Repairers confident they’re protected against the threat of ransomware might want to double-check for flaws in their assumptions and IT setup, based on a Monday CIECAst.
David Willett, value creation executive at ProSight Specialty Insurance, and Collision Advice CEO Mike Anderson both told the webinar audience they’d heard of multiple collision repairers who fell victim to ransomware. Ransomware attacks can bar access to one’s files and demand the victim pay to get them back. Failure to pay by a specific deadline might lead to the files lost forever.
Willett said repairers are providing separate Wi-Fi networks for customers and shop operations — a cybersecurity best practice that hadn’t always been as commonplace in the recent past.
But the wall between the two might be porous in practice.
Willett recalled visiting one shop he described as diligent on cybersecurity measures and asking an employee about their personal device’s Internet connection. Employee personal devices like smartphones should be on a separate Wi-Fi network than the shop’s official one, according to Willett.
The employee had connected the personal device to the shop’s Wi-Fi. The worker explained he knew he shouldn’t have done that, but “‘the guest Wi-Fi doesn’t work really good back here,'” according to Willett. The company had gone ahead and given the employee the password for the shop’s business Wi-Fi.
If a shop with separate Wi-Fi systems allows employees to connect personal devices anyway, “you might as well not have separate Wi-Fi,” Willett said.
One way for hackers to attack a company involves an employee clicking on a link, which can “open up a door” for cybercriminals, according to Willett’s co-presenter Mike Anderson, the CEO of Collision Advice.
“Ransomware typically spreads through phishing emails or by unknowingly visiting an infected website,” the U.S. Cybersecurity and Infrastructure Security Agency states. The agency warns never to click links or open attachments in unsolicited emails and encourages “safe practices when browsing the Internet.”
Willett said companies should create a cybersecurity policy for employee awareness and training and record it in an employee manual. Willett said many training videos exist, and Anderson said the Automotive Management Institute offered a cybersecurity class too.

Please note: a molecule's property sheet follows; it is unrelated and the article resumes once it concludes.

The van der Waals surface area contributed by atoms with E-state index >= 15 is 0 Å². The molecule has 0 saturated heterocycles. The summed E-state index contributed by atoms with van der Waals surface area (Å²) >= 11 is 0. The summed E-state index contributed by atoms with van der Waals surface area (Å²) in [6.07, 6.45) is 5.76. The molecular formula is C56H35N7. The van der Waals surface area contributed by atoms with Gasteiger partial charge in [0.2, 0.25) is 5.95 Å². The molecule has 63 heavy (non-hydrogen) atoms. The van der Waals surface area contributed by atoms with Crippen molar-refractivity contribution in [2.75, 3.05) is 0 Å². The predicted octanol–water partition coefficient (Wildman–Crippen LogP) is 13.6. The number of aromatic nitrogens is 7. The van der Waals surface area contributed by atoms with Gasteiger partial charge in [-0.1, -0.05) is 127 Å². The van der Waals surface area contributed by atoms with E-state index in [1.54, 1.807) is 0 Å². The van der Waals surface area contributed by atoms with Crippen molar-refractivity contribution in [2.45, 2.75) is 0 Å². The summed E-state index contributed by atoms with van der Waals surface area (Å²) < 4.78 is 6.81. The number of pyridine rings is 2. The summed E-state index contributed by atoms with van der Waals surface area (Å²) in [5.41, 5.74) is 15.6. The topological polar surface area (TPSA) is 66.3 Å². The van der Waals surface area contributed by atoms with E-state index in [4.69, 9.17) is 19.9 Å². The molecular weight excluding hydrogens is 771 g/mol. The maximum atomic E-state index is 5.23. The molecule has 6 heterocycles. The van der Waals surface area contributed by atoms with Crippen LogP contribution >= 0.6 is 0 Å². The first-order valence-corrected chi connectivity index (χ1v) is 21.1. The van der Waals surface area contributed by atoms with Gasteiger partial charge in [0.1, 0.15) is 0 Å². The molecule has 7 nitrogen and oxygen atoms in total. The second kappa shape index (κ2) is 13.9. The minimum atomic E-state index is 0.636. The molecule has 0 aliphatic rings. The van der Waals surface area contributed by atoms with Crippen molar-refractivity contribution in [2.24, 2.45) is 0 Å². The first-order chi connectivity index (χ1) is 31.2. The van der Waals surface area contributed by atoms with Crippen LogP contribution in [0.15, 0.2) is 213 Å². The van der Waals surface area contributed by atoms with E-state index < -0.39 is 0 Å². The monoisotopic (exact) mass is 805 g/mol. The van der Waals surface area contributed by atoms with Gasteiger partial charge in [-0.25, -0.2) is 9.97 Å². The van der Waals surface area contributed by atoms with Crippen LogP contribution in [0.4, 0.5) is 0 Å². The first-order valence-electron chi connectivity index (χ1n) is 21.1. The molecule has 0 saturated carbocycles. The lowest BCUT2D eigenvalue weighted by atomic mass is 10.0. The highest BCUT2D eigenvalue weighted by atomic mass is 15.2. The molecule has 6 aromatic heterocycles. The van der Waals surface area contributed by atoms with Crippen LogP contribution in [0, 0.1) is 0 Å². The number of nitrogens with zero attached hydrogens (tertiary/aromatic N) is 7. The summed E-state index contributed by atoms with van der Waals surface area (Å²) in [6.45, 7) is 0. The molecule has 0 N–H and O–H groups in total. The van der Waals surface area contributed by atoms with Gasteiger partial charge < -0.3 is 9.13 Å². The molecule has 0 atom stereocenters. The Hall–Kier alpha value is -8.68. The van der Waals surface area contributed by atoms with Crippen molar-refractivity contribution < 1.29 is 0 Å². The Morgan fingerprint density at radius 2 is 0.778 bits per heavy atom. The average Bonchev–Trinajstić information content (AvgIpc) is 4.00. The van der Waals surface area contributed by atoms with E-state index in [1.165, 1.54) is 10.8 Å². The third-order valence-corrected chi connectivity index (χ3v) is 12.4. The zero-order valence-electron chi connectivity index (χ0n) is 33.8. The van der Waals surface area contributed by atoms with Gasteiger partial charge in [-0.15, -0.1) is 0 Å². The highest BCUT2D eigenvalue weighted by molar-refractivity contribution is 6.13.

Willett suggested businesses lean on their cyber risk insurer for help before a breach occurs. Ask if they offer cybersecurity training videos, a sample cybersecurity policy and vulnerability testing. He said the insurer might also be able to discuss the issue on a more technical level with the business’ IT staff as well.
Repairers might also wish to reevaluate their IT, according to Anderson. He noted that shops might tap a “friend of a friend” for their IT, but they should instead use a professional company truly versed in the subject.
Anderson said hackers have infiltrated shop systems through software which allows an IT professional a “door” to remotely access on-site computers. The problem: “They don’t shut the door when they leave,” he said.
A company should also use VPN (virtual protection network), which allows staff working remotely to carry the same level of cybersecurity as the building’s on-site computers, Willett said. He also encouraged encrypting personally identifiable information (PII), details which are now becoming a target of ransomware schemes. If encrypted PII is commandeered by a hacker, “they can’t do anything with it,” he said.
Another misconception surrounds what to do after a ransomware attack. A business might believe their best move is to shut off the computer. But Willett said to instead merely disconnect the device from the Internet. Leave the computer on unless your help desk advises otherwise, he said. (After severing Internet access, the business would immediately contact their help desk or IT professional, followed by their cyber risk insurer, according to Willett.)
“There’s clues in there,” Willett said. Leaving the computer on offers an opportunity to work out who committed the cybercrime and how they accomplished the hack, he said.
Finally, companies also often assume that using a cloud platform means they don’t have to worry, according to Willett. But the cloud is the architecture, he said; any applications and information using it remain the individual business’ responsibility, he said.
Collision Industry Electronic Commerce Association YouTube channel, Oct. 26, 2020
CISA and Multi-State Information Sharing and Analysis Center, Sept. 30, 2020
Featured image: Ransomware might infiltrate your system through employees clicking links or through an IT remote access “door” left open. (Suppachok Nuthep/iStock)